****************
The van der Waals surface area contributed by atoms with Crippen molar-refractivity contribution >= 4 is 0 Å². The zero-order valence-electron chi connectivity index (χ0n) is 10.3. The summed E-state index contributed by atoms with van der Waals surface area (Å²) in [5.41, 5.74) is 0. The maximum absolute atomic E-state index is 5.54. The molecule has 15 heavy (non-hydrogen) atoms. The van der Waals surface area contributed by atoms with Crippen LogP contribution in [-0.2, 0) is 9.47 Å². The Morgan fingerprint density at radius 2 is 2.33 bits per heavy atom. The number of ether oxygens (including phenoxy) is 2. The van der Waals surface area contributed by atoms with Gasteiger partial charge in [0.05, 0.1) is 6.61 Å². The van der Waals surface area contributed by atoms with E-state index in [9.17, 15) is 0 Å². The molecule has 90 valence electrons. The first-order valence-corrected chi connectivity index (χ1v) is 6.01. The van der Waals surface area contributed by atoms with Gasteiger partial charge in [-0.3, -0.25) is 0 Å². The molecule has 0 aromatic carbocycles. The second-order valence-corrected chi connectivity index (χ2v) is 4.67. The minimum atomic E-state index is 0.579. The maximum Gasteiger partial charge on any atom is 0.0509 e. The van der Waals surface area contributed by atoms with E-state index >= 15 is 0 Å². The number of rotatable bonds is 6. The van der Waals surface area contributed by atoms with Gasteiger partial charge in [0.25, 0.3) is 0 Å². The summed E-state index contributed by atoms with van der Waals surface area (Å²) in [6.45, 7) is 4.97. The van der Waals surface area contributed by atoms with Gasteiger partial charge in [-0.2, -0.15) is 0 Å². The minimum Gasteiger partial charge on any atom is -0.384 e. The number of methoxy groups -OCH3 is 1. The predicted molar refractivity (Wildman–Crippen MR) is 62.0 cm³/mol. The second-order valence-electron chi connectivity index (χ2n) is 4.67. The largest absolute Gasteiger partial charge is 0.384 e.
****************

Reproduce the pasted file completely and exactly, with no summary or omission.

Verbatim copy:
The van der Waals surface area contributed by atoms with Crippen molar-refractivity contribution >= 4 is 0 Å². The zero-order valence-electron chi connectivity index (χ0n) is 10.3. The summed E-state index contributed by atoms with van der Waals surface area (Å²) in [5.41, 5.74) is 0. The maximum absolute atomic E-state index is 5.54. The molecule has 15 heavy (non-hydrogen) atoms. The van der Waals surface area contributed by atoms with Crippen LogP contribution in [-0.2, 0) is 9.47 Å². The Morgan fingerprint density at radius 2 is 2.33 bits per heavy atom. The number of ether oxygens (including phenoxy) is 2. The van der Waals surface area contributed by atoms with Gasteiger partial charge in [0.05, 0.1) is 6.61 Å². The van der Waals surface area contributed by atoms with E-state index in [9.17, 15) is 0 Å². The molecule has 90 valence electrons. The first-order valence-corrected chi connectivity index (χ1v) is 6.01. The van der Waals surface area contributed by atoms with Gasteiger partial charge in [-0.3, -0.25) is 0 Å². The molecule has 0 aromatic carbocycles. The second-order valence-corrected chi connectivity index (χ2v) is 4.67. The minimum atomic E-state index is 0.579. The maximum Gasteiger partial charge on any atom is 0.0509 e. The van der Waals surface area contributed by atoms with E-state index >= 15 is 0 Å². The number of rotatable bonds is 6. The van der Waals surface area contributed by atoms with Gasteiger partial charge in [0.25, 0.3) is 0 Å². The summed E-state index contributed by atoms with van der Waals surface area (Å²) in [6.45, 7) is 4.97. The van der Waals surface area contributed by atoms with Gasteiger partial charge in [-0.2, -0.15) is 0 Å². The minimum Gasteiger partial charge on any atom is -0.384 e. The number of methoxy groups -OCH3 is 1. The predicted molar refractivity (Wildman–Crippen MR) is 62.0 cm³/mol. The second-order valence-electron chi connectivity index (χ2n) is 4.67. The largest absolute Gasteiger partial charge is 0.384 e.